Steel is playing a key role in the automotive sector, but is currently challenged by substitutes offering lighter alternatives. Nevertheless, leading firms in the sector have shown that room for further improvement exists.
The steel and car industries have been strongly intertwined over the past decades. Indeed, this infinitely recyclable metal accounts for 60 percent of the average weight of a car, and as much as 12 percent of the steel extracted is consumed for the automotive sector. Nevertheless, increasing concerns about fuel consumption has led car manufacturers to look for lighter alternatives than steel to build their new vehicles, aluminium being for instance on the rise in the industry (more information on this topic on http://snip.ly/bpnu ). No later than this month, Ford has for instance announced that aluminium will partly replace steel in the production plants for one of its pick-up series. In a nutshell, the use of aluminium for an average car is expected to increase from 6.6 percent in 2015 to over 25 percent within 10 years. Such figures could make us wonder whether steel is doomed to be replaced over the following year. Nevertheless, this is very unlikely to be the case, as steel still possesses unique characteristics and leaders in the industry are currently trying to improve their range of offers.
Even though steel suffers from a heavier weight than its substitutes and may therefore see its market shares decrease in the sector, it remains a far cheaper alternative than aluminium, manganese or plastic composite. As a consequence, car providers are facing a simple trade-off, and need to choose which one of the weight or fuel-efficiency variables they would like to optimize. Steel producers will therefore need to optimize this equation in order to reinforce their strong leading role in the sector. And that is exactly what is currently happening.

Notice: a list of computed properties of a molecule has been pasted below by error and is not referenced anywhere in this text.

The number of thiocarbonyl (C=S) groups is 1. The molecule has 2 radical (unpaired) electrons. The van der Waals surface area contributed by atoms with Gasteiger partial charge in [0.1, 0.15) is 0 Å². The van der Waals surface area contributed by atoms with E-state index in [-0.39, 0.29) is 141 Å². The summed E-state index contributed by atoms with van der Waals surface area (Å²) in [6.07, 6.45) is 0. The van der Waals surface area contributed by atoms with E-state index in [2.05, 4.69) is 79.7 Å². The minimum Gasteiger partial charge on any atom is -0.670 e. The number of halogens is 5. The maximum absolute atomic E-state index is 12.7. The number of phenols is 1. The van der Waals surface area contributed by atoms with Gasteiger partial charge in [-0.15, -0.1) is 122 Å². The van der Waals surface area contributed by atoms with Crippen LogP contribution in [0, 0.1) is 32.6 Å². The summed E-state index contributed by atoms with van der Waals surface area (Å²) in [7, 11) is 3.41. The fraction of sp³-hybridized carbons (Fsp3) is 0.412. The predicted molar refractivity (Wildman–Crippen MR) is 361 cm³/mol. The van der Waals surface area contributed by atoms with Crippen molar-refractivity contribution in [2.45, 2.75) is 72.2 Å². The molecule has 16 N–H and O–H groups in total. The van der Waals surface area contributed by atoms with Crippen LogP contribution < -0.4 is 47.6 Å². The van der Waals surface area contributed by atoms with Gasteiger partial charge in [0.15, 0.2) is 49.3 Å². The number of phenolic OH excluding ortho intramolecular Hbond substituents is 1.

Advanced high-strength steel as the solution?
In order to remain competitive in an industry which has seen substitutes proliferate, major steel companies – such as Arcelor Mittal, accounting for more than 15 percent of the automotive sector’s steel sheets -are heavily investing in their R&D departments in order to produce lighter and thus more competitive steel for the industry. This illustrates well the fact that steel makers are trying to comply with the new rules of the game and increase their competitiveness. Even though the high-strength steels manufactured up to now remain significantly heavier than its substitutes and some improvements still remain to be made, it seems that the steel industry is following the right path to stay competitive in the automotive sector.
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Read more about:
- Alumimium threatening the steel industry:http://www.ft.com/cms/s/0/7c671aac-4372-11e4-be3f-00144feabdc0.html
- Advanced high-steel development: http://www.forbes.com/sites/greatspeculations/2015/05/20/trends-in-steel-usage-in-the-automotive-industry/
- Ford’s partial shift to aluminium: http://www.autonews.com/article/20150914/OEM01/150919923/ford-alcoa-plan-to-replace-more-steel-with-aluminum-in-f-150